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A brass key dropped in a forest. This isn't a clue, just a lazy piece of artwork we found.
Image: Michael Dziedzic

Podcast contains clues to $50,000 of hidden treasure

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  • The Dutch public broadcaster NPO has shared with Podnews the results of some research they did on podcast artwork. Testing a set of different artwork alternatives on more than 1,000 people with research company GfK, they discovered that people prefer: a. being able to see the title of the show in the artwork, b. to have an image of the host (which is 'almost always best’), and c. that a publisher logo on thumbnails is preferable to most people. Stijn Roelofs would love to hear from others who’ve done similar research.

  • Acast has teamed up with Wondery to host, monetize and distribute three shows, translated into Italian for the first time: Business Wars, Dr. Death, and almost inevitably, Bunga, Bunga the story of the former Italian prime minister (and would-be presidential candidate), Silvio Berlusconi.

  • The Irish Podcast Awards has announced the inaugural list of nominees. The winners will be announced on Sept 16 in Dublin.

The first podcaster?

It’s been great to hear from people about whether Robin Williams was the first podcaster, as we wondered yesterday. Many agree.

We suggested in the article that it wasn’t an automatic download. Guy Story, who led Audible’s technology at the time, corrects us: “It was possible to get automatic download of subscription content, such as the Robin Williams program. If your Audible MobilePlayer was sitting in its dock, the Audible desktop software would download the new episode and transfer it to the device. No RSS yet, but still pretty great.” (Sounds like a podcast to us!)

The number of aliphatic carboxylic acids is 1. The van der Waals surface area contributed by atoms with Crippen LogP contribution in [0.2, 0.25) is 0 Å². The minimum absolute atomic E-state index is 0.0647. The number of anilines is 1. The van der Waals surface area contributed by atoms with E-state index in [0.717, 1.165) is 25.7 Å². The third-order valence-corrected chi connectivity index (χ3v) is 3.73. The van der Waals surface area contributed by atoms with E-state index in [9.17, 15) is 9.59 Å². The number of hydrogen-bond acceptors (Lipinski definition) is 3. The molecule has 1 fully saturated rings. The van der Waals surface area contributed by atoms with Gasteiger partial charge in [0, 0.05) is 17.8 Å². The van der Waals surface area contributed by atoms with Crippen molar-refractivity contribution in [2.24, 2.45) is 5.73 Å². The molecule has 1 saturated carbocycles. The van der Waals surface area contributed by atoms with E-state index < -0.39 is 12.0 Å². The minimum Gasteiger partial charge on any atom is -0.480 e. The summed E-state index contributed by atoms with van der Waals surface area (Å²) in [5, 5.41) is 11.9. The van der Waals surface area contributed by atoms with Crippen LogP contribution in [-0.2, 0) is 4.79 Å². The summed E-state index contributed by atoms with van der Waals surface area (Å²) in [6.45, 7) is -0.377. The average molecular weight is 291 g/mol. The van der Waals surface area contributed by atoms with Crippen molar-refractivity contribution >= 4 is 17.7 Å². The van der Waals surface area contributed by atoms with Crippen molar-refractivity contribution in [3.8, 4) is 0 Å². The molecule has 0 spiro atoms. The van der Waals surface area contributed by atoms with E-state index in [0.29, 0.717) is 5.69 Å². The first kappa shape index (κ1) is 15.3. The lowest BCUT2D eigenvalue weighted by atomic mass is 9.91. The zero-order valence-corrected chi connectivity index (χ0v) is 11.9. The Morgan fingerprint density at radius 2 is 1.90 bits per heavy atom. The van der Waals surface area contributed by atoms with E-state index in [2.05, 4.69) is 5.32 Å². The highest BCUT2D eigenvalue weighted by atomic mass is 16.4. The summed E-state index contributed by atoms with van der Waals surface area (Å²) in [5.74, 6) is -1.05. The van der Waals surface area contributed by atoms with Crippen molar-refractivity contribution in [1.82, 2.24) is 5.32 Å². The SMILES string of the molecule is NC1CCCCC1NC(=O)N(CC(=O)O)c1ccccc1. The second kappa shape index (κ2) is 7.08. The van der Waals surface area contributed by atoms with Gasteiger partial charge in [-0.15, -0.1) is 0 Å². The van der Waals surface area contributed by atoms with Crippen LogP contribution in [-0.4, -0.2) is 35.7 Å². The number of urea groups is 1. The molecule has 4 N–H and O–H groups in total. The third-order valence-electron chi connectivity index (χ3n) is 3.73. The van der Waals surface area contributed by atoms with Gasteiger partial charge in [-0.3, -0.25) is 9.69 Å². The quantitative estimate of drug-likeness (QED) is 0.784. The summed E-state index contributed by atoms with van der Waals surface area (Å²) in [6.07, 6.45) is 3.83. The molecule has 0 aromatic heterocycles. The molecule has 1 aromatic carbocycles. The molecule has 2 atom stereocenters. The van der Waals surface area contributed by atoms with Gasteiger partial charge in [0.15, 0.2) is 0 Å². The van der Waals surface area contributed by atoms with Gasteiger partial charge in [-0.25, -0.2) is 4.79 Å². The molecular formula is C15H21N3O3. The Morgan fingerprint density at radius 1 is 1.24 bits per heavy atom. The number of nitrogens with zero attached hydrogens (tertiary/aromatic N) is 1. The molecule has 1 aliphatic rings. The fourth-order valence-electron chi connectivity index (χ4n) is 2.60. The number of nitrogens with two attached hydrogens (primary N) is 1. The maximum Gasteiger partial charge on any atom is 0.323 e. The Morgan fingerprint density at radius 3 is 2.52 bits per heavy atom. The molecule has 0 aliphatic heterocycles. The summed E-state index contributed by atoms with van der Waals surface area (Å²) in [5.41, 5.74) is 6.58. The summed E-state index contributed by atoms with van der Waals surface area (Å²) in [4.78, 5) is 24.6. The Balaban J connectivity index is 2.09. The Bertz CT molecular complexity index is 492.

Some, like the Argentinian podcast En Caso De Que El Mundo Se Desintegre, suggest that they might have been the first podcast, delivered using the Channel Definition Format within Microsoft Internet Explorer 4 in 1999. (Our take: yes, but the CDF specification didn’t appear to have a concept of audio, the user interface wasn’t for audio, and there was no interface for downloading and transferral to a portable player.)

Others suggest that they posted RealAudio files to stream on their websites, or MP3s to download. San Francisco’s Edward Champion pointed us towards Pirate Jack’s shows, including his stuff, and this beautiful website for The White Noise Radio Theatre. Rob Greenlee was doing similar. (Our take: yes, but without software to download and transfer the shows to a portable player, is that a podcast, or just on-demand audio?)

What’s clear: the first “audio referenced by an enclosure tag in an RSS feed”, later known as a podcast, was Christopher Lydon, on Jul 9, 2003.

But, although he wasn’t using RSS, Williams’s description of what he was doing is, undoubtedly, what we would call a podcast today: producing a show that you could automatically download and transfer onto your portable player.

Many of our readers feel warmly towards Robin Williams; and there are no right or wrong answers here. It’s been a pleasure to show just a little of the history of our medium.

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